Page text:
The three test aircraft will undertake a 2,300h, 700-sortie flight test programme, backed up by dedicated static and fatigue test articles (S-1 and S-2). Though the P-8A is based on the 737-800, it will operate in a very different environment, to very different flight profiles (at lower altitude and pulling higher g), making new full-scale static tests and fatigue testing to the equivalent of two 15,000 flying hour lifetimes absolutely essential.
Four additional development aircraft are likely to be ordered following the US Navy design readiness review this August, for use in the initial operational test and evaluation scheduled to commence in April 2012, with a planned Initial Operational Capability (IOC) date set for 2013.
Full-rate production will begin in 2012. The annual production rate was originally planned to be 16 aircraft, but this was reduced to 13 for budgetary reasons. With P-3 availability a concern, though, the US Navy is understood to have asked Boeing to look at higher rates, and the manufacturer believes that it could build 18-24 aircraft per year.
Previously, Boeing has produced military versions of its civil airliner designs (like the 737-based Wedgetail AEW&C aircraft and the KC-767 tanker) by building ‘green’ aircraft on the normal commercial line, before then flying them to a modification centre to be stripped and rebuilt. The P-8A, however, will be a fully provisioned military aircraft built on a third, ITAR-compliant 737 assembly line at Boeing’s Renton plant in Washington.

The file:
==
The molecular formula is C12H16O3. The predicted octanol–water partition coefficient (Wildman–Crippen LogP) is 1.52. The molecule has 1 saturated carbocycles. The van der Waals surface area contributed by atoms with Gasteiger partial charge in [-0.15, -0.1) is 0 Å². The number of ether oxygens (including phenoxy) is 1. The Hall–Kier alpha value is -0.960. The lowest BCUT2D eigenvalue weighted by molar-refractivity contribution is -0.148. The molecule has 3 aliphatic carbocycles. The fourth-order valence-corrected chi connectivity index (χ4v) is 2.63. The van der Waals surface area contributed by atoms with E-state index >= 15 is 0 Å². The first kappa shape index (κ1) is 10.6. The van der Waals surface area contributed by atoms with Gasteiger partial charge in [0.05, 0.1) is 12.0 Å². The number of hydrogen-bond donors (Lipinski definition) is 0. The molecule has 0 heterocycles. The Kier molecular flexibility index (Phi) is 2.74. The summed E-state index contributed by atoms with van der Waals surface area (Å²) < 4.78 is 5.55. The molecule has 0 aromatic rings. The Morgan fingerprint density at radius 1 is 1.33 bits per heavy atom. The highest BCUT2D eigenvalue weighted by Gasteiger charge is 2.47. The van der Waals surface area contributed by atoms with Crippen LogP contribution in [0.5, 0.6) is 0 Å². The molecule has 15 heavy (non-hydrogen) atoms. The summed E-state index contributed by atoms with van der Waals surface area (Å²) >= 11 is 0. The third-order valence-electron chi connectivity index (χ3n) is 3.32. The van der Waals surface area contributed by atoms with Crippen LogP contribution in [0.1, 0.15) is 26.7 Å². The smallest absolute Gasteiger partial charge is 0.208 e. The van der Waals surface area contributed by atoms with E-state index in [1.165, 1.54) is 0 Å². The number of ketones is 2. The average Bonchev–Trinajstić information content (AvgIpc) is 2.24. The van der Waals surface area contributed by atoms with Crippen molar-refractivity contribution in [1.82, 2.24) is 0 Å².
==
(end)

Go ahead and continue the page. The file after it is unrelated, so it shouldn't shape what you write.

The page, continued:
This will give the Navy extraordinary affordability, according to P-8 programme manager Bob Feldman. “When the P-8 is in full production we will build them, just like every other 737, on a moving production line.” This line could be used to build commercial 737s if Boeing needed more airliner production capacity.
The P-8A is far from just another 737, however, with extensive structural changes to allow it to fly demanding ASW mission profiles, and with a weapons bay in the lower aft fuselage and with new weapons stations under the belly and below each wing. The P-8A has about 40% parts changed from the airliner 737. Designated as a 737-800A, the P-8A has a fuselage based on that of the 737-800, married to a 737-900 wing, with raked wingtips.
The Poseidon is fitted with a Raytheon APY-10 radar and a comprehensive ASW mission systems suite, including ESM, and Link 11 and Link 16 datalinks, though the planned Magnetic Anomaly Detector has been removed to save weight. The P-8A will be integrated with Mk. 54 torpedoes and SLAM-ER cruise missiles initially, but there will be provision for a range of future weapons.
To remove the need for the P-8A to waste fuel and airframe life by dropping to low altitude to identify surface targets, the US Navy is believed to be looking at the use of UAVs to augment the Poseidon. These are believed to include the Lite Machines Voyeur – a 24in long coaxial rotor expendable UAV that has been designed to be launched from a standard sonobuoy tube.
Source: Flight International